• Blue Chip Venture Co. (bcvc.com) was founded in 1990 and has invested over $1 billion in 170 portfolio companies. Their executives have P&G backgrounds and their focus is on later stage, venture capital funded, digital media and data analysis companies.

There are many other regional and national firms that are based outside of our local area. You should consider them particularly if you believe they may have a unique understanding of your product or service.

If you are not local to the Cincinnati area then contact your local SCORE chapter as they will be able to direct you to funding opportunities in your market place.

Need a free SCORE mentor to help you prepare for successful funding? Request your free mentor here.

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Finance Your Business

finance your businessThere are several potential sources of funds for start-up businesses. Among these sources are loans, which could include: funds from the owner’s savings (treated as a loan); a second mortgage loan; charging against credit cards; loans from friends or relatives; bank business loans; credit union loans; and, loans from federal/state /local government programs. There are many sources of microloans, which are generally loans of up to $30,000.

Historically, however, the seed money for most businesses has come from the owner’s personal savings. On average, less than 10% of capital comes from banks.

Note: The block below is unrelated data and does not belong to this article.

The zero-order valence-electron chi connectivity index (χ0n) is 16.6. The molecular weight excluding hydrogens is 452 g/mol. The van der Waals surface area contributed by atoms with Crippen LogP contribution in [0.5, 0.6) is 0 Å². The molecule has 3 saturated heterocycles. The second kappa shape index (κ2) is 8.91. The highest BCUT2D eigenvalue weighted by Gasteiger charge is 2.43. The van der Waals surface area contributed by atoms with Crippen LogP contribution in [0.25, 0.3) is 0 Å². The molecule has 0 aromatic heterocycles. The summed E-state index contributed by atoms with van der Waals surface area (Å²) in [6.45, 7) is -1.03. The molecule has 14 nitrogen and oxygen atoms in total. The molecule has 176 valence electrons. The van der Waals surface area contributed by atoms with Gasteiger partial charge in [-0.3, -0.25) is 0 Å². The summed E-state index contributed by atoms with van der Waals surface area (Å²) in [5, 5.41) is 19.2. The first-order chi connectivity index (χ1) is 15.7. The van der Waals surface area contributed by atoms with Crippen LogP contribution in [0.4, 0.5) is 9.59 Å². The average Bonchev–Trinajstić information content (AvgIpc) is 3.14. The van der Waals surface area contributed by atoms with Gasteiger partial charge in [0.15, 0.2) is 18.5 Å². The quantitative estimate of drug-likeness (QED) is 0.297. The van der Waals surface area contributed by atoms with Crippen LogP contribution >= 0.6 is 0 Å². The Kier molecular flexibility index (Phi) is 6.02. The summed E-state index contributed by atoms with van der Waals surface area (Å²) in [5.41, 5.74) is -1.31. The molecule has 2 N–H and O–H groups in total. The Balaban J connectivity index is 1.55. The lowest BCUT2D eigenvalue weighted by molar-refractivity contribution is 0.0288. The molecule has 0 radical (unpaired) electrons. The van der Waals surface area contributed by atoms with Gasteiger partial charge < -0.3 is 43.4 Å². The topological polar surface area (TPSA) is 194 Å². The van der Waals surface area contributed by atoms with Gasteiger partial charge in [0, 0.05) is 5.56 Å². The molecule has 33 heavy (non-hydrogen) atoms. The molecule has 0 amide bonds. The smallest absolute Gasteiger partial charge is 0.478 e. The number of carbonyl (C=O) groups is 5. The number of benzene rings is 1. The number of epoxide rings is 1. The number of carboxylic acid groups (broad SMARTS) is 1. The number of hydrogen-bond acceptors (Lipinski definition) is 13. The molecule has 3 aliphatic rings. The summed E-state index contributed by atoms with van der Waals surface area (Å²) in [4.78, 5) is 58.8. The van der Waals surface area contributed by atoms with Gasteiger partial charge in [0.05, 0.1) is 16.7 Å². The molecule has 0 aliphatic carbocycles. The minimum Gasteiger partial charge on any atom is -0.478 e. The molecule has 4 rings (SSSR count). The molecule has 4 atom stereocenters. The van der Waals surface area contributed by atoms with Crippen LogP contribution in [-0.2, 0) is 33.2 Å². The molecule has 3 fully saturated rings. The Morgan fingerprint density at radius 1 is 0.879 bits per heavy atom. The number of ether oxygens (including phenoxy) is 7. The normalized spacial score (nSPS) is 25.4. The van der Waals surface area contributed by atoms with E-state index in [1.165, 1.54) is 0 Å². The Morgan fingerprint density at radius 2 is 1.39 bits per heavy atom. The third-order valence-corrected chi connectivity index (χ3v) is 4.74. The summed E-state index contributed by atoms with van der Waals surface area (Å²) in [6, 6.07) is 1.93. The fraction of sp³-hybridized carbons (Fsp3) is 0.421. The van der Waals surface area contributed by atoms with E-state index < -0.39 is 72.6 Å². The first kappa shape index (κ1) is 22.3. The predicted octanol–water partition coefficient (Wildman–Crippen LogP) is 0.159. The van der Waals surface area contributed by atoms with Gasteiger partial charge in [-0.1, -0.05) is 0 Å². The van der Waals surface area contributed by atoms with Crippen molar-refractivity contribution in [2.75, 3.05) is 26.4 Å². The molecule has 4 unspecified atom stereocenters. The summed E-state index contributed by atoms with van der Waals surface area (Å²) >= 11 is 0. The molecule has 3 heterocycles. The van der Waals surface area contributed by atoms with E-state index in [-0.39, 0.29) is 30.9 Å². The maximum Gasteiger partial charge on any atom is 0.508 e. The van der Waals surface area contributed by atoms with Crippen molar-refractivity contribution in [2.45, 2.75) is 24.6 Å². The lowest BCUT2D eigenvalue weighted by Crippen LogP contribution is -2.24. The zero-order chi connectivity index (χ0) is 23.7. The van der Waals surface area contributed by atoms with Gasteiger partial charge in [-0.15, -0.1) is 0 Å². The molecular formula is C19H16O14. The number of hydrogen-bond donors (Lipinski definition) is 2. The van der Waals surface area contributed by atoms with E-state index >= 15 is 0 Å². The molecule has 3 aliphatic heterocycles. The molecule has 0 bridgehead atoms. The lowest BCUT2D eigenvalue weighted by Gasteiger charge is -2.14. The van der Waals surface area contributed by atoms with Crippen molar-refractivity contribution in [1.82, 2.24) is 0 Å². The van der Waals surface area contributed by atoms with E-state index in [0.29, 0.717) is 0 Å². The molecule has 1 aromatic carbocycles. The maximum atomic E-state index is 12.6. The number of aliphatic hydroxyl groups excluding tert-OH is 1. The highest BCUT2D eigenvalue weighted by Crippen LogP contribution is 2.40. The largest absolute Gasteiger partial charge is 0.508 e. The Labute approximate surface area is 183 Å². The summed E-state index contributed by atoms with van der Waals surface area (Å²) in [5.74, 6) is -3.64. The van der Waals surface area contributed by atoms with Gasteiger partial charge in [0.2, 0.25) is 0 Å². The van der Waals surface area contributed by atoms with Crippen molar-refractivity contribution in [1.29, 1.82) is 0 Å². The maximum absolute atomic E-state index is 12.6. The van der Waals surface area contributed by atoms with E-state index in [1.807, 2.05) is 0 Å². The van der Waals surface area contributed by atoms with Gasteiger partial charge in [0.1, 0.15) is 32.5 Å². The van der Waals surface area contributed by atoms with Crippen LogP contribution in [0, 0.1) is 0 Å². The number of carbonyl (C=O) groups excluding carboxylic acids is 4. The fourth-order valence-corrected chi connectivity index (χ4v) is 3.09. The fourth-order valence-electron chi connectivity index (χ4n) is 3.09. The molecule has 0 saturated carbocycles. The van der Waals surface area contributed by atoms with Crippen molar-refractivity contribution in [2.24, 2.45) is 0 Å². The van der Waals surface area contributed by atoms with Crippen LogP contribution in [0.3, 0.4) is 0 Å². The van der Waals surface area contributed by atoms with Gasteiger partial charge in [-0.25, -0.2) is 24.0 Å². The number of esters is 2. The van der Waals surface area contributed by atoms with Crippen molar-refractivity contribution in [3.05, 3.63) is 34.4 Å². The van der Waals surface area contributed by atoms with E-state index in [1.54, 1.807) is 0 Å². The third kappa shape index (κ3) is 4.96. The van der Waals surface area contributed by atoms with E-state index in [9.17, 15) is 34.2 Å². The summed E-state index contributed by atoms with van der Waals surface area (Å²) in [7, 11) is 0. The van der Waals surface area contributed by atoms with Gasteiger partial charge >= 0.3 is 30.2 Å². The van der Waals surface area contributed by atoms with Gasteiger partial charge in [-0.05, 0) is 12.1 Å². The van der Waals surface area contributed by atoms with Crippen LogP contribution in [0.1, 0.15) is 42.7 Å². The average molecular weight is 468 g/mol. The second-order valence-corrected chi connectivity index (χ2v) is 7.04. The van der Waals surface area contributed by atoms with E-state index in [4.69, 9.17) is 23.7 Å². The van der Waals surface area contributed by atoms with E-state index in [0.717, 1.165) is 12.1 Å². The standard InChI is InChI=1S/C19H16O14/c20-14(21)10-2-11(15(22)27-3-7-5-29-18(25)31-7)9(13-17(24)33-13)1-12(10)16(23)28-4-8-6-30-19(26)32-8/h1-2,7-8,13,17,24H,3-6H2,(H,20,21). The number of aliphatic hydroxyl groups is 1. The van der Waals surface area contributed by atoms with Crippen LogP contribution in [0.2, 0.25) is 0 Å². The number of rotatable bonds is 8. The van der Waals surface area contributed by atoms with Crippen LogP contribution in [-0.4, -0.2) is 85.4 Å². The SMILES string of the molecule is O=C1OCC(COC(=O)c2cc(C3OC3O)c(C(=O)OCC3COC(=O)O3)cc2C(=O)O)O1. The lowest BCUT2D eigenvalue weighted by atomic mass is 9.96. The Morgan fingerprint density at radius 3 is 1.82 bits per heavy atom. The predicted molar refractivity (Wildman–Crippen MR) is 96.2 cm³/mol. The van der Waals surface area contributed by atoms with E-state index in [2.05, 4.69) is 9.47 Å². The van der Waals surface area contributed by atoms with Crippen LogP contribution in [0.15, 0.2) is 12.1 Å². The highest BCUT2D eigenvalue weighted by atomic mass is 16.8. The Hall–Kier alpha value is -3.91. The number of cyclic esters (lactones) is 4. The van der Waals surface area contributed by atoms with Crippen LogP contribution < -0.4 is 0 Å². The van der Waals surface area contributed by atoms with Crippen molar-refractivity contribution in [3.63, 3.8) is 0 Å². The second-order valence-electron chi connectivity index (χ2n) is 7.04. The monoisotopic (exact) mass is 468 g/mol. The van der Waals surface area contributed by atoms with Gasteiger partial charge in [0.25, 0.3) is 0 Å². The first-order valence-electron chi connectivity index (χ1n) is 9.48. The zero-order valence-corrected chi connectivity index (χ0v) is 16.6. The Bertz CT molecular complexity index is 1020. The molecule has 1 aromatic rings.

This post focuses on what the start-up entrepreneur should know about obtaining loans from banks and other conventional lending institutions: the terminology; what the lender is looking for; repayment plans; and, loan guarantees. Some of these items also apply to in-business borrowers.

Businesses that have existed for a period of time and have a good track record are more likely to be approved for a bank loan. Businesses that show potential for significant growth and a high rate of return, and need a substantial influx of capital, generally need to seek investors (see Brief 05.07).

Terminology

Equity is the amount of money you can put into the business on your own: money that you don’t have to borrow or pay back. Equity may also be effort that has been put into the business in order to get underway. This type of equity can include developed operating systems, patents or inventions, original ideas and other resources.

Collateral is that property that you offer to the lender for that lender to sell to pay off the balance of your loan in the event that you default or are become delinquent on loan payments. unable to make regular payments against it. Types of collateral (and the typical loan value to the lender as a percentage of face value) include:

Inventory raw material: 50% of its cost
Equipment: 50% of its appraised worth
Real estate: 75% of your equity
Marketable securities: 75% of their current value